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dc.contributor.authorBrange, J.
dc.contributor.authorDrejer, K.
dc.contributor.authorHansen, J. R.
dc.contributor.authorHavelund, S.
dc.contributor.authorKaarsholm, N. C.
dc.contributor.authorMelberg, S. G.
dc.contributor.authorSoerensen, A, R.
dc.date.accessioned2023-11-03T10:25:46Z
dc.date.available2023-11-03T10:25:46Z
dc.date.issued1989
dc.date.submitted2023-11-03
dc.identifier.citationAdvances in protein design, 139 - 144en_US
dc.identifier.isbn3527280243
dc.identifier.isbn0895739534
dc.identifier.issn0930-4320
dc.identifier.urihttp://hdl.handle.net/10033/623529
dc.description.abstractDifferent wild type insulins have been used for treatment of diabetes mellitus since Banting and Best (1) isolated insulin for the first time in 1921. This injection therapy has saved many lives but has not been able to reproduce the serum insulin profile obtained by physiological endogenous insulin secretion. The requirements of biosynthesis, processing and storage in the pancreas have put severe constraints on the insulin molecule giving it properties which are not necessary for the biological action of the hormone and which limit the possibilities of obtaining adequate metabolic control in diabetics.The self-association to a hexamer, for example, facilitates proinsulin conversion and its subsequent precipitation as crystals in the storage vesicle (2) but is evidently not related to the interaction of insulin as a monomer to its receptor, and this property delays the transport of insulin from the subcutaneous depot to the circulation (3). Thus pancreatie insulin did not evolve for exogenous administration, and with the aim of producing insulin with improved therapeutical characteristics a whole series of human insulin analogues with changed self-association and ligand binding properties has been developed through molecular modelling and recombinant DNA-technology. Most analogues were designed to have less tendency to associate (4) but a few were also created to possess stronger association or metal-binding properties.en_US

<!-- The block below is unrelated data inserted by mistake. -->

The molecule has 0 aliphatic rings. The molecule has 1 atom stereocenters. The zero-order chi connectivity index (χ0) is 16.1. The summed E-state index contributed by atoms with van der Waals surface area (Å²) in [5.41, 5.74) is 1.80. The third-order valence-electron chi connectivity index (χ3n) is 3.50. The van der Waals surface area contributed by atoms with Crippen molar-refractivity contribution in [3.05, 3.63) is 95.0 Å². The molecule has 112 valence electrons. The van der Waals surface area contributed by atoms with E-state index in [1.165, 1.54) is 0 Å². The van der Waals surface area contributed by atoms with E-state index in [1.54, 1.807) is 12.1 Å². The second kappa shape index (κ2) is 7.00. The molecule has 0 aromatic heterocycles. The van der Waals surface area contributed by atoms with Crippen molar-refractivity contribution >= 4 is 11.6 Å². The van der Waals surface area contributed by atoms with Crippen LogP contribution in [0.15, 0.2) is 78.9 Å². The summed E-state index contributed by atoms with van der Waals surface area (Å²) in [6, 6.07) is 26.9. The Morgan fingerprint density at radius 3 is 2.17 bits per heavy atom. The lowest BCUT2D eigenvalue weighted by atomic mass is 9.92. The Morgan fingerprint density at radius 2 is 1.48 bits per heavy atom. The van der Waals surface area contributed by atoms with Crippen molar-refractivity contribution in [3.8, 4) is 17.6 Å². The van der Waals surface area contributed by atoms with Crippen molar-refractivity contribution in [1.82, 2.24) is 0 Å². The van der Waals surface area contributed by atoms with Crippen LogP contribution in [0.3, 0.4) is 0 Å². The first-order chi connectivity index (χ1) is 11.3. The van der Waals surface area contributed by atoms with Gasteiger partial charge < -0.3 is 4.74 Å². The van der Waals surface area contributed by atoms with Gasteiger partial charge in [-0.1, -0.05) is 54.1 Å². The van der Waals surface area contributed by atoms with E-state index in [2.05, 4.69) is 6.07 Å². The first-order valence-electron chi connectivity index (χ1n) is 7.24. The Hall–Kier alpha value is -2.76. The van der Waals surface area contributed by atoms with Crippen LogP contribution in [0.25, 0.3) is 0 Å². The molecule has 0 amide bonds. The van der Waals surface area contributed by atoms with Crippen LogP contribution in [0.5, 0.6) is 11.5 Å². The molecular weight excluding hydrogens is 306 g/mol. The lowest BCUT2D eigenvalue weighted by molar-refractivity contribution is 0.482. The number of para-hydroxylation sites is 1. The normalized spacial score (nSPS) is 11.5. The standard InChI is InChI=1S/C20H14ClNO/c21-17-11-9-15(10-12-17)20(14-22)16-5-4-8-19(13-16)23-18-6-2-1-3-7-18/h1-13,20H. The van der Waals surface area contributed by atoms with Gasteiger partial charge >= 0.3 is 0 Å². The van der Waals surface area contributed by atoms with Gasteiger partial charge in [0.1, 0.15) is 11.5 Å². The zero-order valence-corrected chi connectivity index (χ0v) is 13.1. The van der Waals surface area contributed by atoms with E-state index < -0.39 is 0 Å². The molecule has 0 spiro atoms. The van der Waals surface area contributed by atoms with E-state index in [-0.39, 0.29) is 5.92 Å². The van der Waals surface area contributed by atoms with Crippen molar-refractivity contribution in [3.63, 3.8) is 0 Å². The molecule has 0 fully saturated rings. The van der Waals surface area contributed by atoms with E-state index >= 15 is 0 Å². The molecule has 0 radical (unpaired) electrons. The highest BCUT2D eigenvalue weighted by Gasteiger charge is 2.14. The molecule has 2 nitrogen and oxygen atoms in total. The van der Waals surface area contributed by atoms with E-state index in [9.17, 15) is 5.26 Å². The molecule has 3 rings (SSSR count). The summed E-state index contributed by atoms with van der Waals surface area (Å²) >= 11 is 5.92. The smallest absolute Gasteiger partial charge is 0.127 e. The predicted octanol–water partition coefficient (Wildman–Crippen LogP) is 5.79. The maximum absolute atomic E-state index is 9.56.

dc.language.isoenen_US
dc.publisherGBF Gesellschaft für Biotechnologische Forschung mbH, Braunschweigen_US
dc.relation.ispartofseriesGBF monographs ; Volume 12en_US
dc.rightsAttribution-NonCommercial-ShareAlike 4.0 International*
dc.rights.urihttp://creativecommons.org/licenses/by-nc-sa/4.0/*
dc.titleDESIGN OF NOVEL INSULINS WITH CHANGED SELF-ASSOCIATION AND LIGAND BINDING PROPERTIESen_US
dc.typeBook chapteren_US
dc.typeconference paperen_US
dc.contributor.departmentNovo Research Institute, DK-2880 Bagsvaerd, Denmarken_US
dc.identifier.journalAdvances in protein design, 1988en_US
refterms.dateFOA2023-11-03T10:25:47Z


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